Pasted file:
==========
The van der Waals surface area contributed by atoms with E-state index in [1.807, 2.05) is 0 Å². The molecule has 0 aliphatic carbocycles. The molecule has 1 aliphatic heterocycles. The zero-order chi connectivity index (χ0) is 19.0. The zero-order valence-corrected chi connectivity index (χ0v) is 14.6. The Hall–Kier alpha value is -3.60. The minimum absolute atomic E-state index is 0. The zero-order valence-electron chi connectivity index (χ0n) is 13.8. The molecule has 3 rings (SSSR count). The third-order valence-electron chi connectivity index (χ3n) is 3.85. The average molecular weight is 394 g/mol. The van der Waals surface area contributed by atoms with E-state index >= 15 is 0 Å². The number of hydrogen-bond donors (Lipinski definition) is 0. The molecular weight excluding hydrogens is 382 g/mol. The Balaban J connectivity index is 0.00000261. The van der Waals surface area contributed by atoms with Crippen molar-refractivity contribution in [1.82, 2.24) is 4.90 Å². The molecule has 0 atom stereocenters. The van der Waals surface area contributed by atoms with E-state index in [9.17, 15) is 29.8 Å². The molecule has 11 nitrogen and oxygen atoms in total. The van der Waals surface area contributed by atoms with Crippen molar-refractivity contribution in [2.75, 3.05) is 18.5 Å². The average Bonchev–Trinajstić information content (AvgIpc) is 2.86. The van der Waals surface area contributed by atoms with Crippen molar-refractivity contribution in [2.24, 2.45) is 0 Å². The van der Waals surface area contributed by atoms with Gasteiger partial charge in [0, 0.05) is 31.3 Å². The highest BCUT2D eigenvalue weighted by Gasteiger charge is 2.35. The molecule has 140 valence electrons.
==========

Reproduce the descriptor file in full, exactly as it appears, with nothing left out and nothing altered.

The van der Waals surface area contributed by atoms with E-state index in [1.807, 2.05) is 0 Å². The molecule has 0 aliphatic carbocycles. The molecule has 1 aliphatic heterocycles. The zero-order chi connectivity index (χ0) is 19.0. The zero-order valence-corrected chi connectivity index (χ0v) is 14.6. The Hall–Kier alpha value is -3.60. The minimum absolute atomic E-state index is 0. The zero-order valence-electron chi connectivity index (χ0n) is 13.8. The molecule has 3 rings (SSSR count). The third-order valence-electron chi connectivity index (χ3n) is 3.85. The average molecular weight is 394 g/mol. The van der Waals surface area contributed by atoms with E-state index >= 15 is 0 Å². The number of hydrogen-bond donors (Lipinski definition) is 0. The molecular weight excluding hydrogens is 382 g/mol. The Balaban J connectivity index is 0.00000261. The van der Waals surface area contributed by atoms with Crippen molar-refractivity contribution in [1.82, 2.24) is 4.90 Å². The molecule has 0 atom stereocenters. The van der Waals surface area contributed by atoms with E-state index in [9.17, 15) is 29.8 Å². The molecule has 11 nitrogen and oxygen atoms in total. The van der Waals surface area contributed by atoms with Crippen molar-refractivity contribution in [2.75, 3.05) is 18.5 Å². The average Bonchev–Trinajstić information content (AvgIpc) is 2.86. The van der Waals surface area contributed by atoms with Crippen molar-refractivity contribution in [2.24, 2.45) is 0 Å². The van der Waals surface area contributed by atoms with Gasteiger partial charge in [0, 0.05) is 31.3 Å². The highest BCUT2D eigenvalue weighted by Gasteiger charge is 2.35. The molecule has 140 valence electrons.